FAQs - Objecting to an Alcohol Licence


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FAQs - Objecting to an Alcohol Licence

  • A person may object to the grant of a licence only if he or she has a greater interest in the application for it than the public generally. You would be considered to have a greater interest if you lived close to the proposed premises, operated a business or organisation close to the premises, or had some other close connection with the proposed premises.

  • An objection must be in writing and be received by the licensing committee within 15 working days after the first publication of the public notice on the Marlborough District Council website. A notice is also displayed on the premises or site.

  • An objection can only be made in relation to the matters listed in section 105 of the Sale and Supply of Alcohol Act 2012 for new licences, or Section 132 of the Act for renewals. These are;

    1. the object of this Act;
    2. the suitability of the applicant;
    3. any relevant local alcohol policy;
    4. the days on which and the hours during which the applicant proposes to sell alcohol;
    5. the design and layout of any proposed premises;
    6. whether the applicant is engaged in, or proposes on the premises to engage in, the sale of goods other than alcohol, low-alcohol refreshments, non-alcoholic refreshments, and food, and if so, which goods;
    7. whether the applicant is engaged in, or proposes on the premises to engage in, the provision of services other than those directly related to the sale of alcohol, low-alcohol refreshments, non-alcoholic refreshments, and food, and if so, which services;
    8. the effect on the amenity and good order of the locality;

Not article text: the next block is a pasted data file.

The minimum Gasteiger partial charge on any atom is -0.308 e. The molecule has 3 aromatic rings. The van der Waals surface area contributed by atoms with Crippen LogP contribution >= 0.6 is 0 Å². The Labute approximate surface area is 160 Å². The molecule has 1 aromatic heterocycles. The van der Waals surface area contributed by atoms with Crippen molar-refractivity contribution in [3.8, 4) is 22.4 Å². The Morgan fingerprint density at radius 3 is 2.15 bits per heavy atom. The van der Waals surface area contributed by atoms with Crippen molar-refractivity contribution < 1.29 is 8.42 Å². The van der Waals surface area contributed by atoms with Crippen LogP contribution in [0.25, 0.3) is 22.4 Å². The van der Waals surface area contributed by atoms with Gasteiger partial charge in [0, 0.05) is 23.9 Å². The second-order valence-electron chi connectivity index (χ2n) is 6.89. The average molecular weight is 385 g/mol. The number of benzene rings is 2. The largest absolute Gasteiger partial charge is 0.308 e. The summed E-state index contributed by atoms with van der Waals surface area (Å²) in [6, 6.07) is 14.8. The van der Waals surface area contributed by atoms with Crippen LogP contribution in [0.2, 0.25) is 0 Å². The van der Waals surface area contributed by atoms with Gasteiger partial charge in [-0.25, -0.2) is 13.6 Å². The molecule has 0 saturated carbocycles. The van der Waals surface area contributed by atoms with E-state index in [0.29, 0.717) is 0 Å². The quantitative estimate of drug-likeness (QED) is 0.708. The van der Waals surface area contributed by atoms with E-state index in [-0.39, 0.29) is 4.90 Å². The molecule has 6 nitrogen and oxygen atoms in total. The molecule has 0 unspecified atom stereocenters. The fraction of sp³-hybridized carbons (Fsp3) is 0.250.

9. whether the applicant has appropriate systems, staff, and training to comply with the law.

    For renewal applications, there is an additional criteria under Section 131 (1)(d):

    • the manner in which the applicant has sold (or as the case may be sold and supplied), displayed, advertised or promoted alcohol.
  • The Object of the Act is that “the sale, supply and consumption of alcohol should be undertaken safely and responsibly; and the harm caused by the excessive or inappropriate consumption of alcohol should be minimised.”

  • When considering the impact of a licence application on the amenity and good order of the locality, the committee will have regard to current and possible future noise levels, nuisance and vandalism, and the number of premises for which licences of the same kind are already held.

    For new applications the committee will also consider the compatibility of the purposes for which land near the premises concerned is used, and the purposes for which those premises will be used if the licence is issued.

  • No, the committee must not take into account any prejudicial effect that the issue of the licence may have on any other licensed business.

  • No, we need to identify the person objecting so we can establish whether they have a greater interest than the public generally and therefore whether it is a valid objection.

  • No, a copy of your objection has to be provided to the applicant, so your identity and the details of your objection are not confidential.

  • Copies of objections received are given to the applicant, and the Licensing Inspector may discuss them with the applicant. Sometimes the applicant will offer to make changes to the application to appease the objectors, such as reducing hours or changing aspects of the business. If this occurs, objectors will be contacted to see if they agree to the changes and wish to withdraw their objection, or if they continue to object. If no agreement is reached and the application continues to be objected, it will go to a public hearing.

    The District Licensing Committee of three members will hear the matter. The objectors and the applicants will be invited to attend and state their case, and the Committee will then deliberate and decide whether to grant or decline the application, or what conditions should be imposed on the licence.